Increasing sales, improving service and optimising the customer shopping experience based on data – TANGO, for example, is looking for technological ways to balance the interests of retailers and customers alike. From product range data to goods data to personal data – information should always be able to be exchanged in a protected and self-determined manner. This allows consumers to remain in control over their addresses, body measurements and brand preferences while enabling supermarkets, online shops and e-commerce providers to tailor the shopping experience more and more to their target groups – whether personal advice in the shop or custom-made sneakers including an algorithmic size suggestion when buying shoes online. TANGO, for example, relies on explainable artificial intelligence (AI). Explainable Artificial Intelligence, XAI for short, makes machine decisions transparent and comprehensible. As does Federated Learning: Instead of data, companies exchange AI models with TANGO that have been only trained using only their own data.

Sharing data across the board and setting economic wheels in motion

Use data in a transparent, understandable and, above all, collaborative way, rather than in silos and monopolies: According to the EU, the greatest economic impact can be expected when companies share their information with others in a decentralised and distributed way - across all sectors. “The smart use of data can have a transformative effect on all sectors of the economy and can create new opportunities for economic growth, including for small and medium-sized enterprises,” writes the EU Commission on its website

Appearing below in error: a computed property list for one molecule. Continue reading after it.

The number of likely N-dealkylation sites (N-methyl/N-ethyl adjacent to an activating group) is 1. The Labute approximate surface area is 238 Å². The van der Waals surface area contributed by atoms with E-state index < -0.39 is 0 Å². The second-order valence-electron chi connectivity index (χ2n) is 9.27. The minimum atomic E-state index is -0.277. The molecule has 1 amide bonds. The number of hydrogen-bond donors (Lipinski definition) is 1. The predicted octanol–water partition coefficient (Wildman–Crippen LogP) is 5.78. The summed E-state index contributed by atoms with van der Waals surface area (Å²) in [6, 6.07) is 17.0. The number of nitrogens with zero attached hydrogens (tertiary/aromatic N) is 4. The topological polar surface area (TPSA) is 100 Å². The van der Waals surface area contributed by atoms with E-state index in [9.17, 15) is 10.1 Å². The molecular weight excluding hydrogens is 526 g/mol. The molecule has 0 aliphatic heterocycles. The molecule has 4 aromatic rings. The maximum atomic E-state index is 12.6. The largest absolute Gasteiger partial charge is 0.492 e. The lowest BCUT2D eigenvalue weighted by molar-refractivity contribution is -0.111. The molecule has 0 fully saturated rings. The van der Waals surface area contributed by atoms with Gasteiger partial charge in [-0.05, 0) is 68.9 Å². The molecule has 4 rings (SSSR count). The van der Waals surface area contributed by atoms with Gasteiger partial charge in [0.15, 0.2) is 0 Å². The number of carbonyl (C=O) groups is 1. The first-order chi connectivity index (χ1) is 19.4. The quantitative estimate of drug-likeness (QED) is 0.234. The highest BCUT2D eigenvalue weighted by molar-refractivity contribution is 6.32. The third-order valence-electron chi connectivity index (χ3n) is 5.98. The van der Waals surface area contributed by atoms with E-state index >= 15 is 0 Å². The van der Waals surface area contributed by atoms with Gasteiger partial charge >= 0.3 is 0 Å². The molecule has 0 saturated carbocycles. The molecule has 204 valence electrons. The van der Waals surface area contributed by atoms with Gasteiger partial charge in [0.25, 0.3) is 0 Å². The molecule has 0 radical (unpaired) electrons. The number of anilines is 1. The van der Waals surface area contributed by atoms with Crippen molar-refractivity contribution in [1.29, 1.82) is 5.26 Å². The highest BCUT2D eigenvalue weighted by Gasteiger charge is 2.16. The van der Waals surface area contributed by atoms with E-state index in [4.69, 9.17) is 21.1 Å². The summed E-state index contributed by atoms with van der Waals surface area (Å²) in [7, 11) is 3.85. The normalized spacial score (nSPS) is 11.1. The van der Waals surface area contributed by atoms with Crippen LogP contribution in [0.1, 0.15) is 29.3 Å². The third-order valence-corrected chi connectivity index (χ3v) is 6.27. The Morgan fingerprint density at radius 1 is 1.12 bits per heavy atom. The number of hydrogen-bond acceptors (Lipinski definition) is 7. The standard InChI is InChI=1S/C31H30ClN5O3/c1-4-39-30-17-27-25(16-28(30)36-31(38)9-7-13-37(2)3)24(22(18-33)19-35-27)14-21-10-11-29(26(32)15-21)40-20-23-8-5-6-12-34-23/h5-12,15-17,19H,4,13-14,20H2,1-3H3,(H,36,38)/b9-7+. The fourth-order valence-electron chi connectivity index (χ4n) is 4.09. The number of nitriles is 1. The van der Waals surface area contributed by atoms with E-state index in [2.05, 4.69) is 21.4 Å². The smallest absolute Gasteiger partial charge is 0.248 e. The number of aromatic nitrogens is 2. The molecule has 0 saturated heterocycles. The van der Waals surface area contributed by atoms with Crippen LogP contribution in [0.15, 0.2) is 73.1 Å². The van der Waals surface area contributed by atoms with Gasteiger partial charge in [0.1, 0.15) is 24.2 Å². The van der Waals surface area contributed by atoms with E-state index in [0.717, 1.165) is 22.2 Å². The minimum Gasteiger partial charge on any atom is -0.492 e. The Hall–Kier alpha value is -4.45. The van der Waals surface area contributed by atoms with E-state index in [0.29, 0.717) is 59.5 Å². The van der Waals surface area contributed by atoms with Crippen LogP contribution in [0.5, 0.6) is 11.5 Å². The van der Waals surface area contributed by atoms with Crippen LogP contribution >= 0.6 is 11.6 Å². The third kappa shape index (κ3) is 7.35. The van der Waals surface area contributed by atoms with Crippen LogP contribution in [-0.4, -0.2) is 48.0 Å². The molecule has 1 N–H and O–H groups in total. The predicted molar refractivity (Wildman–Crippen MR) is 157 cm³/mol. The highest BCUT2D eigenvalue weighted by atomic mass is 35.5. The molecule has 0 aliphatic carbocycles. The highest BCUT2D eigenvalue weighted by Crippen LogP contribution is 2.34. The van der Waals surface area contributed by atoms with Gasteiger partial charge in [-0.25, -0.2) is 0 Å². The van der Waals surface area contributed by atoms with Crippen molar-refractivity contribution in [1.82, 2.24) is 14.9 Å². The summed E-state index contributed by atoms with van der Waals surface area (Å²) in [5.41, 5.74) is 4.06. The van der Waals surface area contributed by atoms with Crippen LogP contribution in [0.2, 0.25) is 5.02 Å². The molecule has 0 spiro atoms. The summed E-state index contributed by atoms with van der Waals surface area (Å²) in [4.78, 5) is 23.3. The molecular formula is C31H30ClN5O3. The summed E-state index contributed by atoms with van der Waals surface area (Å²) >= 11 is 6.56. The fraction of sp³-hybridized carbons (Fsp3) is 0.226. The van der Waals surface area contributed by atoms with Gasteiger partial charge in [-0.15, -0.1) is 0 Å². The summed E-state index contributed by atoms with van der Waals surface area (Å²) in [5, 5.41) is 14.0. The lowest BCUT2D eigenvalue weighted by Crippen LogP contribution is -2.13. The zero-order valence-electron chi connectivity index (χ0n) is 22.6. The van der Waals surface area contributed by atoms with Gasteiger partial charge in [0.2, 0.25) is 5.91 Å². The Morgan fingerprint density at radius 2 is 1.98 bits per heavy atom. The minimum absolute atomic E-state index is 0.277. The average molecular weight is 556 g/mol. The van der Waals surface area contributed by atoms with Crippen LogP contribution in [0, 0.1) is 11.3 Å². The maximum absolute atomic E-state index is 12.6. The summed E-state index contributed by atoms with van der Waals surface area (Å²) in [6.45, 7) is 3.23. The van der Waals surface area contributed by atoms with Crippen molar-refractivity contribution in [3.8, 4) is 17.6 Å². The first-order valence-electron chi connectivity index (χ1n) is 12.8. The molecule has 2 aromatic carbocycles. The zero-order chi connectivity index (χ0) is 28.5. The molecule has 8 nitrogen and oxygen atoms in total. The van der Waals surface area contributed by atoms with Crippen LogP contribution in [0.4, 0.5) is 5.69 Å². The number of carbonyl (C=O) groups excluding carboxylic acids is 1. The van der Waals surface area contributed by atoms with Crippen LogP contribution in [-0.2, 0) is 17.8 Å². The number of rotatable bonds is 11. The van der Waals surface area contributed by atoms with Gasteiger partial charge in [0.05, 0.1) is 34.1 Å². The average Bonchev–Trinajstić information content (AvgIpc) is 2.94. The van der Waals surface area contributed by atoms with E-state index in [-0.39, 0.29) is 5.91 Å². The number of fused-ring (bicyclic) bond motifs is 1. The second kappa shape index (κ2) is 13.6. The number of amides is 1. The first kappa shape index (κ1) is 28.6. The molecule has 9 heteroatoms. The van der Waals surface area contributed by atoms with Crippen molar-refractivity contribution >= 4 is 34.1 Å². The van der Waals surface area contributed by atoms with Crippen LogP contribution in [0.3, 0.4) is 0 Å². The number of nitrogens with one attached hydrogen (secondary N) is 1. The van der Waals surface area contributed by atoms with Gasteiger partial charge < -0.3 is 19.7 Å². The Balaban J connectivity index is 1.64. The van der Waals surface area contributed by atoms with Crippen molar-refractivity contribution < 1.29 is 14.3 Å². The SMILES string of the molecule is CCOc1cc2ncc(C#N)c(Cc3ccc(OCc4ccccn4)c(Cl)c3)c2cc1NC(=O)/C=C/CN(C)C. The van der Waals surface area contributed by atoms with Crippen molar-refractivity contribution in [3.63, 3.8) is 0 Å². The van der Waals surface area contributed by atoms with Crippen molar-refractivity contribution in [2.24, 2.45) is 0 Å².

Those who share data make life and work more sustainable, do more with less and pave the way for medical advances. Take osteoporosis, for example: AI can be used to calculate how likely an individual is to develop osteoporosis from any CT scan of their bones. If detected early, vitamin D and calcium could save billions in treatment costs across Europe

Benefiting collectively and managing cooperatively

Sharing as a basis, not only to save costs, but also to make a profit? The cooperative business models of the data economy run counter to the established principles of competition. Nonetheless, a model from the London Mathematical Laboratory shows that they can work. The idea of “cooperation plus” goes back to the farmers fable. This describes how farmers benefit collectively when they manage their crops cooperatively, rather than just for themselves. The fable shows: If everyone can sow more, the yield increases for everyone. The same applies to the data economy: The power of many creates greater leverage for the common good than the power of one.

Self-determined and sovereign data exchange

Collective self-interest – Decentralised and distributed architectures are the maxim of cooperative approaches. Approaches like those being tested by the TANGO pilot projects. And architectures like those provided by Gaia-X: The open and standardised infrastructure does not make individuals winners, but rather everyone who contributes – from companies who want to provide and use data, to providers who want to monetise trained models as AI services, to citizens who can decide for themselves which data they disclose and for what purpose – and for what purpose they do not: regardless of whether it is an AI-based article recommendation in e-commerce or a pregnancy forecast in the supermarket.

TANGO is part of Horizon Europe, the European Union’s largest research and innovation programme to date, worth €95.5 billion. The project, led by ATOS Spain, will run until September 2025. The eco – Association of the Internet Industry is part of the consortium.